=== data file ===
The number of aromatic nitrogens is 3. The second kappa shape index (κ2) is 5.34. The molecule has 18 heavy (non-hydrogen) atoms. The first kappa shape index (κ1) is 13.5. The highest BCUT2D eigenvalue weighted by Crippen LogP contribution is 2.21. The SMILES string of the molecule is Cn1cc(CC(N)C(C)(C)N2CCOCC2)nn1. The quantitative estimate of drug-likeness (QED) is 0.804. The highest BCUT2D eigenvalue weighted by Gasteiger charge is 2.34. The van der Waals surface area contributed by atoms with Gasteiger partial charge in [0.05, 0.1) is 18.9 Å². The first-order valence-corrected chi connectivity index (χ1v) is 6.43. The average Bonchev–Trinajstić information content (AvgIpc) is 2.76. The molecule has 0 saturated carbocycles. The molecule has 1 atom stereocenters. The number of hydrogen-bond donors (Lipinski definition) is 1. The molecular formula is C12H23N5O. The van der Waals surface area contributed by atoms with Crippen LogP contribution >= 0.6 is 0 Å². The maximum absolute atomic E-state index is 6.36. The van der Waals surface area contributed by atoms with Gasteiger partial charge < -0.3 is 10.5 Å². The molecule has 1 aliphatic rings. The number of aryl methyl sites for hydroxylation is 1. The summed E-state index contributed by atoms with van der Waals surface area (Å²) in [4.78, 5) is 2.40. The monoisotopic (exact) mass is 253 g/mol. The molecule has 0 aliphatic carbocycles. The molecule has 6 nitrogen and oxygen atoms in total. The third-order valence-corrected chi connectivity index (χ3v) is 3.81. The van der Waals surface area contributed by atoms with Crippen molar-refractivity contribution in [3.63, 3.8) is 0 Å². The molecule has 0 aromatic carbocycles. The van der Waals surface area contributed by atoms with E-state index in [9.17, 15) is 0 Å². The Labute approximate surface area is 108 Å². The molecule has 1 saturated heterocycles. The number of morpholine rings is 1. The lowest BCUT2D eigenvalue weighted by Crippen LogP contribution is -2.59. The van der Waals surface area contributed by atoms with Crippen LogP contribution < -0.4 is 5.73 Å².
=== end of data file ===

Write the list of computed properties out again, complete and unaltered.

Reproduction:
The number of aromatic nitrogens is 3. The second kappa shape index (κ2) is 5.34. The molecule has 18 heavy (non-hydrogen) atoms. The first kappa shape index (κ1) is 13.5. The highest BCUT2D eigenvalue weighted by Crippen LogP contribution is 2.21. The SMILES string of the molecule is Cn1cc(CC(N)C(C)(C)N2CCOCC2)nn1. The quantitative estimate of drug-likeness (QED) is 0.804. The highest BCUT2D eigenvalue weighted by Gasteiger charge is 2.34. The van der Waals surface area contributed by atoms with Gasteiger partial charge in [0.05, 0.1) is 18.9 Å². The first-order valence-corrected chi connectivity index (χ1v) is 6.43. The average Bonchev–Trinajstić information content (AvgIpc) is 2.76. The molecule has 0 saturated carbocycles. The molecule has 1 atom stereocenters. The number of hydrogen-bond donors (Lipinski definition) is 1. The molecular formula is C12H23N5O. The van der Waals surface area contributed by atoms with Crippen LogP contribution >= 0.6 is 0 Å². The maximum absolute atomic E-state index is 6.36. The van der Waals surface area contributed by atoms with Gasteiger partial charge < -0.3 is 10.5 Å². The molecule has 1 aliphatic rings. The number of aryl methyl sites for hydroxylation is 1. The summed E-state index contributed by atoms with van der Waals surface area (Å²) in [4.78, 5) is 2.40. The monoisotopic (exact) mass is 253 g/mol. The molecule has 0 aliphatic carbocycles. The molecule has 6 nitrogen and oxygen atoms in total. The third-order valence-corrected chi connectivity index (χ3v) is 3.81. The van der Waals surface area contributed by atoms with Crippen molar-refractivity contribution in [3.63, 3.8) is 0 Å². The molecule has 0 aromatic carbocycles. The van der Waals surface area contributed by atoms with E-state index in [9.17, 15) is 0 Å². The Labute approximate surface area is 108 Å². The molecule has 1 saturated heterocycles. The number of morpholine rings is 1. The lowest BCUT2D eigenvalue weighted by Crippen LogP contribution is -2.59. The van der Waals surface area contributed by atoms with Crippen LogP contribution < -0.4 is 5.73 Å².